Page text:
Humans have a way of thinking themselves to be superior to all other forms of life on the planet Earth, and in many respects… yeah, we are. One of the things we point to is our ability to differentiate each other by name. Sure, it’s pretty far down on the list behind harnessing fire, “E=mc2” and the lava lamp, but it’s still up there. But it seems that we may not be the only animal on this planet to use names.
According to a group of biologists, Caribbean sperm whales may very well refer to each other by name, or as close to a name as you can tell with whale songs. It seems that variations in clicks in the 5R coda in the sounds whales make may determine the “name” of a particular whale. So, instead of “hey, let’s go that way” the whales may very well be saying “hey Gary, take a look at the fin on HER!”
…okay, probably not that, but still!
According to Luke Rendell of the University of St. Andrews, the whale sounds could be composed similar to old-style telegrams:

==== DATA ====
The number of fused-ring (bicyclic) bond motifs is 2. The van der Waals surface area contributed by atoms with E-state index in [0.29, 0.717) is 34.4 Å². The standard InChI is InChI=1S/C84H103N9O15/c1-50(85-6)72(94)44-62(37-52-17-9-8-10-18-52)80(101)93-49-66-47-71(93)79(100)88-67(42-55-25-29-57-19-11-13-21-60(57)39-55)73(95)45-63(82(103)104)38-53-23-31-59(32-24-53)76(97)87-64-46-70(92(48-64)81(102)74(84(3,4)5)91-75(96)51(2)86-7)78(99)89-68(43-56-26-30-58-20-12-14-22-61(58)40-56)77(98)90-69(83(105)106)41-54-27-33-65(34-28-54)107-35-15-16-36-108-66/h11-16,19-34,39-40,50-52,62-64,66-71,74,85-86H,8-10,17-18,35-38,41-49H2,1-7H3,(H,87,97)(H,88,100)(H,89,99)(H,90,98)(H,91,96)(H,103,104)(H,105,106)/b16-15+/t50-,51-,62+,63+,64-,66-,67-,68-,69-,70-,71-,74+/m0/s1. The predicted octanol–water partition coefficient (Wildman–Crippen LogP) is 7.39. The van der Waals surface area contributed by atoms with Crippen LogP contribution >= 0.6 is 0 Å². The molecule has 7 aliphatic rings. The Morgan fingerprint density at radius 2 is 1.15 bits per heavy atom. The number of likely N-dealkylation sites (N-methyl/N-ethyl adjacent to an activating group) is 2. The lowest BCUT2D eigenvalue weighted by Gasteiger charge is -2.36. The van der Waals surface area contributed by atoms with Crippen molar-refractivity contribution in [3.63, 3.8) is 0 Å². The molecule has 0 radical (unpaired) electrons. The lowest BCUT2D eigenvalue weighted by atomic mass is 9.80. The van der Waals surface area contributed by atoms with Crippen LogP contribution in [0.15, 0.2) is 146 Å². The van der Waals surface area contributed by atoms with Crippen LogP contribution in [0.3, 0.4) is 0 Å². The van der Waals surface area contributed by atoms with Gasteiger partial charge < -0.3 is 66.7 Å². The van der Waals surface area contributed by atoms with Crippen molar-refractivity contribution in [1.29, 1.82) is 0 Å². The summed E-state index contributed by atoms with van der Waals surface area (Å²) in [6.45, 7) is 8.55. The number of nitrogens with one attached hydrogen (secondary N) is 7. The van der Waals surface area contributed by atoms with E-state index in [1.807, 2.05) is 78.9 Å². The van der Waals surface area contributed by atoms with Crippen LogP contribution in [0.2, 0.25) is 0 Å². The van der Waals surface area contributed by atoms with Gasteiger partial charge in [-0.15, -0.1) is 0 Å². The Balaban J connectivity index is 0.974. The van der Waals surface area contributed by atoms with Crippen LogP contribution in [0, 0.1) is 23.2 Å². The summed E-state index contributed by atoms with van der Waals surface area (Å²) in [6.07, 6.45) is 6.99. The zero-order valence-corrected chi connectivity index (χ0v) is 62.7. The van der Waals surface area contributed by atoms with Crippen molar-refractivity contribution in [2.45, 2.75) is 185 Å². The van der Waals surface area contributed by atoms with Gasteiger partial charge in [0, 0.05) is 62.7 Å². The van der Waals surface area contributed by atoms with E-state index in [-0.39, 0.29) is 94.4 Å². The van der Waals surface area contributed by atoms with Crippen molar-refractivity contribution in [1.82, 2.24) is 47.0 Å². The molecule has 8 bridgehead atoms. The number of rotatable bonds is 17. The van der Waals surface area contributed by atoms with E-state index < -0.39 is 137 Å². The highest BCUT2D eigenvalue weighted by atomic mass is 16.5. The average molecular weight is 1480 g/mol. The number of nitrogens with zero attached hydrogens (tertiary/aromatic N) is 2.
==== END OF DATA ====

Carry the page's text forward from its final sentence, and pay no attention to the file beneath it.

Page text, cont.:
In terms of information transfer, the timing of the clicks is much less susceptible [to interference]. There is no doubt in my mind that the animals can tell the difference between the timing of individuals. It may function to let the animals know which individual is vocalizing.
Of course, all the researchers are quick to acknowledge that this could be a freak occurrence with no significant meaning. Seeing as how the test sample was a paltry three whales, it could be easy to misinterpret the data. Who knows. It doesn’t change the fact that, if true, this would open the floodgates on scientific discussion on how animals communicate with each other.